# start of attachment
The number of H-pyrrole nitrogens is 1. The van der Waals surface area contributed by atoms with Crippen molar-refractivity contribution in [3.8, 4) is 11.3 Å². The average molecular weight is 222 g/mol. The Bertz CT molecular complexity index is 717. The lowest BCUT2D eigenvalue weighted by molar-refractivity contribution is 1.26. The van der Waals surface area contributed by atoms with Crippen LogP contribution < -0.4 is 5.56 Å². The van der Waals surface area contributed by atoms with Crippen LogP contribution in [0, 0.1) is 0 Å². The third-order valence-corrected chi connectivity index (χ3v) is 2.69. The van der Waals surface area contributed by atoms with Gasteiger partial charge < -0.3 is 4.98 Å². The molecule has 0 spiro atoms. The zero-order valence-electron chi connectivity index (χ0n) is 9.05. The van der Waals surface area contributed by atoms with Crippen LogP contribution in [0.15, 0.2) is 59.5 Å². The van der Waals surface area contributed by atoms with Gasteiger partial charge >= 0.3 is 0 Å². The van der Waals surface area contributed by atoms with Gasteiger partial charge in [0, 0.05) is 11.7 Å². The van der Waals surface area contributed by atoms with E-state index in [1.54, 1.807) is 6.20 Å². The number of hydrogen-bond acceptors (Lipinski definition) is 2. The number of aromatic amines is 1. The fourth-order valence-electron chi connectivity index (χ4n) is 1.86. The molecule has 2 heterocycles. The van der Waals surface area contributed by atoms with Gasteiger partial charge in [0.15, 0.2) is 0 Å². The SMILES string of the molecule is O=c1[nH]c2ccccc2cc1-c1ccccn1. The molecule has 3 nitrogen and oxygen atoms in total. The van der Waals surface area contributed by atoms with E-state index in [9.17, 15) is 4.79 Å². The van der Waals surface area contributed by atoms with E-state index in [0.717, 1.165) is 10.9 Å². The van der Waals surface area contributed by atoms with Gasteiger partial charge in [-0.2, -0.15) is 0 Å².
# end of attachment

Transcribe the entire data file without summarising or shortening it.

The number of H-pyrrole nitrogens is 1. The van der Waals surface area contributed by atoms with Crippen molar-refractivity contribution in [3.8, 4) is 11.3 Å². The average molecular weight is 222 g/mol. The Bertz CT molecular complexity index is 717. The lowest BCUT2D eigenvalue weighted by molar-refractivity contribution is 1.26. The van der Waals surface area contributed by atoms with Crippen LogP contribution < -0.4 is 5.56 Å². The van der Waals surface area contributed by atoms with Crippen LogP contribution in [0, 0.1) is 0 Å². The third-order valence-corrected chi connectivity index (χ3v) is 2.69. The van der Waals surface area contributed by atoms with Gasteiger partial charge < -0.3 is 4.98 Å². The molecule has 0 spiro atoms. The zero-order valence-electron chi connectivity index (χ0n) is 9.05. The van der Waals surface area contributed by atoms with Crippen LogP contribution in [0.15, 0.2) is 59.5 Å². The van der Waals surface area contributed by atoms with Gasteiger partial charge >= 0.3 is 0 Å². The van der Waals surface area contributed by atoms with Gasteiger partial charge in [0, 0.05) is 11.7 Å². The van der Waals surface area contributed by atoms with E-state index in [1.54, 1.807) is 6.20 Å². The number of hydrogen-bond acceptors (Lipinski definition) is 2. The number of aromatic amines is 1. The fourth-order valence-electron chi connectivity index (χ4n) is 1.86. The molecule has 2 heterocycles. The van der Waals surface area contributed by atoms with Gasteiger partial charge in [0.15, 0.2) is 0 Å². The SMILES string of the molecule is O=c1[nH]c2ccccc2cc1-c1ccccn1. The molecule has 3 nitrogen and oxygen atoms in total. The van der Waals surface area contributed by atoms with E-state index in [9.17, 15) is 4.79 Å². The van der Waals surface area contributed by atoms with E-state index in [0.717, 1.165) is 10.9 Å². The van der Waals surface area contributed by atoms with Gasteiger partial charge in [-0.2, -0.15) is 0 Å².